W3C home > Mailing lists > Public > www-style@w3.org > October 2011

Re: Better Variables through Custom Properties

From: Tab Atkins Jr. <jackalmage@gmail.com>
Date: Tue, 25 Oct 2011 09:56:22 -0700
Message-ID: <CAAWBYDApOEej3P4iNuiadyGVL4hUt3=dSqZbSqZEaM0DpmFQ6Q@mail.gmail.com>
To: Roland Steiner <rolandsteiner@google.com>
Cc: Boris Zbarsky <bzbarsky@mit.edu>, www-style@w3.org
On Tue, Oct 25, 2011 at 9:45 AM, Roland Steiner
<rolandsteiner@google.com> wrote:
> On Mon, Oct 24, 2011 at 23:30, Tab Atkins Jr. <jackalmage@gmail.com> wrote:
>> Another thought occurs to me.  Since I already want to allow variables
>> referring to other variables, for use in various functions and
>> whatnot, it seems like it would be incredibly useful to also allow you
>> to invoke the *inherited* value of a variable.  This would allow for
>> some *really* useful effects, such as building up an increasing value
>> as you descend the DOM:
>>
>> :root {
>>  data-indent: 10px;
>> }
>> ul {
>>  data-indent: calc( parent-data(indent) + 10px );
>> }
>
> This is actually the default I envisioned and described for apply(). IMHO
> it's more general than using the current value: it avoids circular
> dependencies, allows for easy swapping of values without "helper
> properties", etc.
> The downside that one couldn't use the current value inside the same rule
> block isn't a big drawback IMHO. Rather than
>
> :root {
>     data-foo: red;
>     data-bar: linear-gradient(transparent, data(foo));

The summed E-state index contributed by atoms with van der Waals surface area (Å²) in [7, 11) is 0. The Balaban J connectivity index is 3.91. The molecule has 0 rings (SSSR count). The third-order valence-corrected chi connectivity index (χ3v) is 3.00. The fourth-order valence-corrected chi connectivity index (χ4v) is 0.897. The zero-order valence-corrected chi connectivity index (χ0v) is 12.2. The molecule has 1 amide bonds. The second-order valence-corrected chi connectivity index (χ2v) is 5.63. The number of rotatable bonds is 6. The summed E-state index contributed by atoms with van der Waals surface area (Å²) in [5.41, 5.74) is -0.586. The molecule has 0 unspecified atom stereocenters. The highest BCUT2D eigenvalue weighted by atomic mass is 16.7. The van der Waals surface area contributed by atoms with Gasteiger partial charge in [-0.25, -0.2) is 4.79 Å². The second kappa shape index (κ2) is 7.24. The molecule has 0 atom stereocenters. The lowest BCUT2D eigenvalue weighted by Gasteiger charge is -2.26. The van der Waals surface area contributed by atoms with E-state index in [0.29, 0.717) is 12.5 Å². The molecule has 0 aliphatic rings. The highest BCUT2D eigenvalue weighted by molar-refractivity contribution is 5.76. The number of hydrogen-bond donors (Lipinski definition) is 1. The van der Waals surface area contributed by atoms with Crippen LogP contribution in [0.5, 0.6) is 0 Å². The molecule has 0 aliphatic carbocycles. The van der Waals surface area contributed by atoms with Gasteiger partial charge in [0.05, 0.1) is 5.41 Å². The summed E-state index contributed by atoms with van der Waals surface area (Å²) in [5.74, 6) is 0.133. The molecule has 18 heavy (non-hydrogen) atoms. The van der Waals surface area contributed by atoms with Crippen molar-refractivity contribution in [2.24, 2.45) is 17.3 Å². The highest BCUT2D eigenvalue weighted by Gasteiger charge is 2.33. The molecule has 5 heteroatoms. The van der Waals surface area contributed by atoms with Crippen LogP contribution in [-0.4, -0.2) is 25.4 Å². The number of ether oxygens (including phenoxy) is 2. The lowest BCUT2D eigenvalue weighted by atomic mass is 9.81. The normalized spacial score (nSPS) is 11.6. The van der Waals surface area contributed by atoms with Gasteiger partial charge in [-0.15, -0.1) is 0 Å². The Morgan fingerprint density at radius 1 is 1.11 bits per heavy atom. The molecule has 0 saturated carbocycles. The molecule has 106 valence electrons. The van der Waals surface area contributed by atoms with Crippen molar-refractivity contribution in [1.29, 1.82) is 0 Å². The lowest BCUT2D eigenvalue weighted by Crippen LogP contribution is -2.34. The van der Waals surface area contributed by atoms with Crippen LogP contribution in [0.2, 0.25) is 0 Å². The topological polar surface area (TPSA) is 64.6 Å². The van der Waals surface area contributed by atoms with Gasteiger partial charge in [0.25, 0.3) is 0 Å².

> }
>
> you'd have to duplicate 'red' in both lines, or use another,
> previously-defined variable.

Duplicating red is called "not using a variable".  It means that when
you update your color in one spot, you have to update it in another
spot as well, which is somewhat the opposite of what we're trying to
accomplish.

It also means that, if you *do* want variables built on variables, you
have to put the secondary variable at a lower level in the tree.
Further, it means that in order to *use* a variable, it must be
already declared further up the tree.  Both of these make the
component use-cases more difficult than necessary, possibly
necessitating the use of extra HTML wrapping elements just so you have
enough levels to set up your variables.  This is all kinds of bad.


> OTOH, by using the inherited variable, one can
> do:
>
> div {
>     data-foo: data(data-bar);
>     data-bar: data(data-foo);
> }
>
> or even allow this to be used with non-'data' properties without causing
> dependency or problems with layout:
>
> [inverted] {
>     background-color: data(color);
>     color: data(background-color);
> }

Yeah, you do avoid circularities with normal properties when you do
this.  Sounds like an interesting idea to fold in as "at-risk".

~TJ
Received on Tuesday, 25 October 2011 16:57:11 GMT

This archive was generated by hypermail 2.3.1 : Tuesday, 26 March 2013 17:20:45 GMT